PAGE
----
Western alum wants to break the mould

McKillicanRight2jpg.jpgWestern Engineering alum, and Former CEO of McKesson Canada, Rebecca McKillican, BESc’/HBA’03, served as the distinguished guest speaker at Western Engineering’s 32nd Annual Lynda Shaw Memorial Lecture on March 9, 2023. The Lynda Shaw Memorial Lecture Series was established in memory of Lynda Shaw, a third-year mechanical engineering student at Western who was murdered near Highway 401 in 1990.

In her talk, McKillican shared her personal journey from ‘imposter’ to finding and embracing her ‘whole self’ and doing things her way. She also shared how Lynda Shaw played a profound role in her life.

“I was 11 years old when Lynda was tragically killed,” said McKillican. “I didn’t know what engineering was, but I really could feel the impact that she had and what a leader she was. I knew she was doing important things.”

“She showed me that women can contribute in many different ways, and not just the ways that media and popular culture tell us we can. I could tell she was breaking the mould.”

“In high school, I loved learning about engineering, but I remember looking around the classroom and thinking, ‘Wow, where did all the girls go?’ and you step back and ask, ‘should I be doing something else?’”

“It was at that point where I said, ‘I’m going to break the mould’ and do something that wasn’t expected of me. And I was the only woman from my grade that ended up going into Engineering.”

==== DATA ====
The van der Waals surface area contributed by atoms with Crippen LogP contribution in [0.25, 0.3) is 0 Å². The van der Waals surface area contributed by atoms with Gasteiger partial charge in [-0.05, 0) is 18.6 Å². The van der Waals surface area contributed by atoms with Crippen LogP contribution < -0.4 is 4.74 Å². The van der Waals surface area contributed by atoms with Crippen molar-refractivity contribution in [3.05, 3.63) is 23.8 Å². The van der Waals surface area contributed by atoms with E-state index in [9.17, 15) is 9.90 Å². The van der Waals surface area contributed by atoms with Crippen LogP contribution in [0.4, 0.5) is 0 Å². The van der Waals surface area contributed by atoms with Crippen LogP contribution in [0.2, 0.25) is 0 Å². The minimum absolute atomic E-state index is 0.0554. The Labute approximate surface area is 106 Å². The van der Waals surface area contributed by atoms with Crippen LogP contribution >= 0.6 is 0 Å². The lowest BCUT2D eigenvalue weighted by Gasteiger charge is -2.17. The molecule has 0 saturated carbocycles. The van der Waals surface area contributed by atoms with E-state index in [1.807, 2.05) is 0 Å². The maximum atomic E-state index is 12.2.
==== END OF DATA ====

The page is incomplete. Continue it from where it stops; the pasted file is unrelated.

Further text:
McKillican’s journey after Western began by taking a senior role in strategy consulting with McKinsey & Company before attending Harvard for her MBA. After Harvard and five years at a New York-based investment company, Kohlberg, Kravis & Roberts, McKillican took on a role at Well.ca.

She would later become CEO and President of Well.ca as she grew the online health and wellness retailer to become recognized as one of Canada’s largest e-commerce retailers. During that period, McKillican also joined the National Bank of Canada’s board of directors. 

“Throughout my career, maybe like some people in this room now, I’ve had to deal with the dreaded ‘imposter syndrome’,” said McKillican. “Whether it was joining the board of directors at the National Bank or becoming a CEO in an industry where I knew the least of anyone in the room. But I leaned on the skill set that I learned in Engineering, leaning on that curiosity and problem-solving skillset.”

“And I wish I knew then what I know now, which is that expertise isn't everything. Engineers are trained to be critical thinkers and we know how to work in teams to solve complex problems, so lean on that experience when you can.”

“It’s okay to be comfortable. It’s uncomfortable to be uncomfortable, but it’s when we’re uncomfortable that we grow.

Well.ca would later be acquired by McKesson Canada and McKillican, as CEO, led more than 12,000 employees. Rebecca worked hard to pave the way for diversity at the most senior levels of McKesson. She advocated for inclusion, so that every employee could succeed and make a meaningful contribution to the organization.

This year’s International Women’s Day theme is ‘embracing equity’ and McKillican believes a truly equitable work environment is one where we can all be authentic to ourselves.

“What I learned from Lynda – and what I learned as a woman in my career – is that embracing equity means celebrating our differences, celebrating our own and others’ diverse experiences and truly embracing our whole selves. And when we embrace equity within ourselves and others we can seize new opportunities and drive success.”


From L-to-R: Murray Taylor, Maddy Gander, Fernanda Pereira, Rebecca McKillican, Dean Ken Coley, Carol Taylor, Tony Straatman